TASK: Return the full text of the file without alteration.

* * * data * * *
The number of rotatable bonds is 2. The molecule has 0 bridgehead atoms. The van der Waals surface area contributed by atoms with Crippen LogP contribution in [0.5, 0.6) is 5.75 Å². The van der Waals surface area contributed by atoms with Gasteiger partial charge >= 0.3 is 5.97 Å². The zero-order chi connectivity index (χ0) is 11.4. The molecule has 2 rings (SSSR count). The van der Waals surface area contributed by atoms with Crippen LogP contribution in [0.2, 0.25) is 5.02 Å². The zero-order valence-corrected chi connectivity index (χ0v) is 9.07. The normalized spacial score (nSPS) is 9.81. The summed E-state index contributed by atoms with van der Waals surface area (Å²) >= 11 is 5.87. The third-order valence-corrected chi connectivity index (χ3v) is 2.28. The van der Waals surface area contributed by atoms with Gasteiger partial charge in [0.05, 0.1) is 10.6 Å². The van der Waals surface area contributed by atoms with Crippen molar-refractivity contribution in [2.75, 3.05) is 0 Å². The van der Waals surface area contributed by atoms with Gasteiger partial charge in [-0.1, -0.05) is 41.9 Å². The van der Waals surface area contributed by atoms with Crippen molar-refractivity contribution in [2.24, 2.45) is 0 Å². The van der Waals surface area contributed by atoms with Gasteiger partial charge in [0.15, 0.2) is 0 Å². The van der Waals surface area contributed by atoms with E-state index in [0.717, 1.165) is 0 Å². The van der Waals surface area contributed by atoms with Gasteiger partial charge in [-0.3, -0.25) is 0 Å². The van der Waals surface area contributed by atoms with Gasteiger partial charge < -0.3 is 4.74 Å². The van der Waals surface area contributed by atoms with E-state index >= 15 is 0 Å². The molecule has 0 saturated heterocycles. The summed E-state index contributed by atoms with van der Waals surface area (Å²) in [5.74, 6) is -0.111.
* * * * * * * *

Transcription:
The number of rotatable bonds is 2. The molecule has 0 bridgehead atoms. The van der Waals surface area contributed by atoms with Crippen LogP contribution in [0.5, 0.6) is 5.75 Å². The van der Waals surface area contributed by atoms with Gasteiger partial charge >= 0.3 is 5.97 Å². The zero-order chi connectivity index (χ0) is 11.4. The molecule has 2 rings (SSSR count). The van der Waals surface area contributed by atoms with Crippen LogP contribution in [0.2, 0.25) is 5.02 Å². The zero-order valence-corrected chi connectivity index (χ0v) is 9.07. The normalized spacial score (nSPS) is 9.81. The summed E-state index contributed by atoms with van der Waals surface area (Å²) >= 11 is 5.87. The third-order valence-corrected chi connectivity index (χ3v) is 2.28. The van der Waals surface area contributed by atoms with Gasteiger partial charge in [0.05, 0.1) is 10.6 Å². The van der Waals surface area contributed by atoms with Crippen molar-refractivity contribution in [2.75, 3.05) is 0 Å². The van der Waals surface area contributed by atoms with Gasteiger partial charge in [-0.1, -0.05) is 41.9 Å². The van der Waals surface area contributed by atoms with Crippen molar-refractivity contribution in [2.24, 2.45) is 0 Å². The van der Waals surface area contributed by atoms with Gasteiger partial charge in [0.15, 0.2) is 0 Å². The van der Waals surface area contributed by atoms with E-state index in [0.717, 1.165) is 0 Å². The van der Waals surface area contributed by atoms with Gasteiger partial charge in [-0.3, -0.25) is 0 Å². The van der Waals surface area contributed by atoms with Gasteiger partial charge < -0.3 is 4.74 Å². The van der Waals surface area contributed by atoms with E-state index >= 15 is 0 Å². The molecule has 0 saturated heterocycles. The summed E-state index contributed by atoms with van der Waals surface area (Å²) in [5.74, 6) is -0.111.